What NOT to do at networking events
By Adam Viola via Swaaap
Many people have never attended networking events. Many don’t attend because of fear of rejection, awkwardness, and social anxiety. For those who have made an appearance, sometimes outside-of-work tendencies take over and professionalism is thrown out of the window. To help the novice attendees, as well as to refresh the vets, here are some helpful tips on what NOT to do during a networking event.
Stop the Business Card SPAM
At networking events, it’s all about the quality interactions that you’ve made with other professionals, not about how many cards you’ve passed around the room. It can be easy to slip your hand in your pocket to retrieve your prized calling card – fight the urge. Take the proper time to get to know others, develop the proper professional rapport with them, and then ask if they would be interested in either exchanging cards or setting up a meeting to further develop future conversations. Going around the room and handing out your cards to everyone you see is equivalent to handing out flyers on the corner of a street, unless they are discount coupons from Shawarma Palace, no one will pay them any mind.
As Jarrod Goldsmith, founder of eSAX (The Entrepreneur Social Advantage Experience), says: “No one likes to be treated like a number. Walking around handing a business card to everyone in the room is a sure way to be remembered, but for all the wrong reasons!”
“People generally buy from others based on the relationship they have and trust they have built with the person. Often times it’s a gut feeling more than the price which is the ‘make or break’ factor. Focus on building quality relationships, not handing out hundreds of cards!” – Frederic Voyer , CEO of Swaaap.com
Don’t Forget About the Business Cards You Receive
Sometimes, it can be just as easy to forget about a business card, as it is to hand one out. Make sure that when you get home, or to the office, place all of your goodies on a table! Personally, I like to categorize all of my business cards into three groups:
- Professionals that I believe are a good match for the company that I work for, with buying or selling authority.
- Professionals that aren’t necessarily a good match for the company, but that I believe can help or provide advice/resources in certain areas of need (and vice versa).
- Professionals that don’t fall in the above two categories.
“Always wise to follow-up with everyone you meet…even if you don’t think they may be a good client for you right now.” – Jarrod Goldsmith, Founder of eSAX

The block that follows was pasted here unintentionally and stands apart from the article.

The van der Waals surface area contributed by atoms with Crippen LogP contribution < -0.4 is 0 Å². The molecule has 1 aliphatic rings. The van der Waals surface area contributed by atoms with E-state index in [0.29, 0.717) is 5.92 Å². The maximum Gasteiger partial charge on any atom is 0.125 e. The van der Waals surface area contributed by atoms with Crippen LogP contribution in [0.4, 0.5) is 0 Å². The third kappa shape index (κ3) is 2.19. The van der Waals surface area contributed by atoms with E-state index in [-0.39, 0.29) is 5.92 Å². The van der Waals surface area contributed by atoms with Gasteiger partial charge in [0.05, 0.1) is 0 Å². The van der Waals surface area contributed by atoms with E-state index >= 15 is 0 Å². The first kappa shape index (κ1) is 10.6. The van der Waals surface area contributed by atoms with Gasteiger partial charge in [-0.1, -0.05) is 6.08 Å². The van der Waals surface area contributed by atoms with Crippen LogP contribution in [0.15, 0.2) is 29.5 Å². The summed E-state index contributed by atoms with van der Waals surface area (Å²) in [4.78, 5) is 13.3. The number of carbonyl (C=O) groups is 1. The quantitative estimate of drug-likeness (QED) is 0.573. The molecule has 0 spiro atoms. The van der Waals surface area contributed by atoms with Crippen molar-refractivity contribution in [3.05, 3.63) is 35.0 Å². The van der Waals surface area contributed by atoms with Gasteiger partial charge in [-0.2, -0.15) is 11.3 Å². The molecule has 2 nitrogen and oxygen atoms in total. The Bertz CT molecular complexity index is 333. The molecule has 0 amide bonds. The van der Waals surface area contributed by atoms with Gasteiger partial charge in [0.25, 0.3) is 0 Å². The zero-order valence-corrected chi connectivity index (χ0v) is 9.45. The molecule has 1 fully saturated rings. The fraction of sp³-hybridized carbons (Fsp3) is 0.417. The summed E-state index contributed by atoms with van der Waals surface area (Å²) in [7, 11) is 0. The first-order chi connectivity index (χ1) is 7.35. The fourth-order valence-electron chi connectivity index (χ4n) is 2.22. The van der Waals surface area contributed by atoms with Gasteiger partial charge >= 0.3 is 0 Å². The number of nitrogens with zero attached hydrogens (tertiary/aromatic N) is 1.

I tend to follow up with as many networking event connections as possible. This can be as simple as a hello – nice to meet ya, or an in-depth over-the-phone conversation to determine if setting up a face-to-face meeting is in the best interest of both parties. However, sometimes you can’t get to all of your connections in a timely fashion, so check out these tips for following-up after a timely delay.
It’s Called Networking, Not Using – Stop the Instant Sell
You spend valuable time at a networking event to determine whether you and your connection are a good fit, so don’t ruin it by immediately trying to sell to them. There will be opportunities down the road where that may happen, but that shouldn’t stop you from being genuine. Develop your relationship by finding out as much as possible about them. Pursue to be of service to your connection, and they will feel the need to reciprocate. If you’re following-up by email, don’t instantaneously send a sales pitch. Instead, offer something of value to your new connection.
“When following up with people, ask yourself ‘how can I add value to them in this email?’ and try to help them with something. This could be based on the conversation you had – perhaps they were interested in a tool you wanted to share or a great article you suggested. Don’t worry about ‘what is in it for me?’ worry about what is in it for them and the rest will follow naturally. Nature has a funny way of rewarding altruism!” Frederic Voyer, CEO of Swaaap.com
Leave the Elevator Pitch at the Door
Networking events aren’t only places where you go to meet new and interesting professionals who are eager to connect, learn and help one another; networking events are a great opportunity to focus on improving you social communication skills among like-minded people.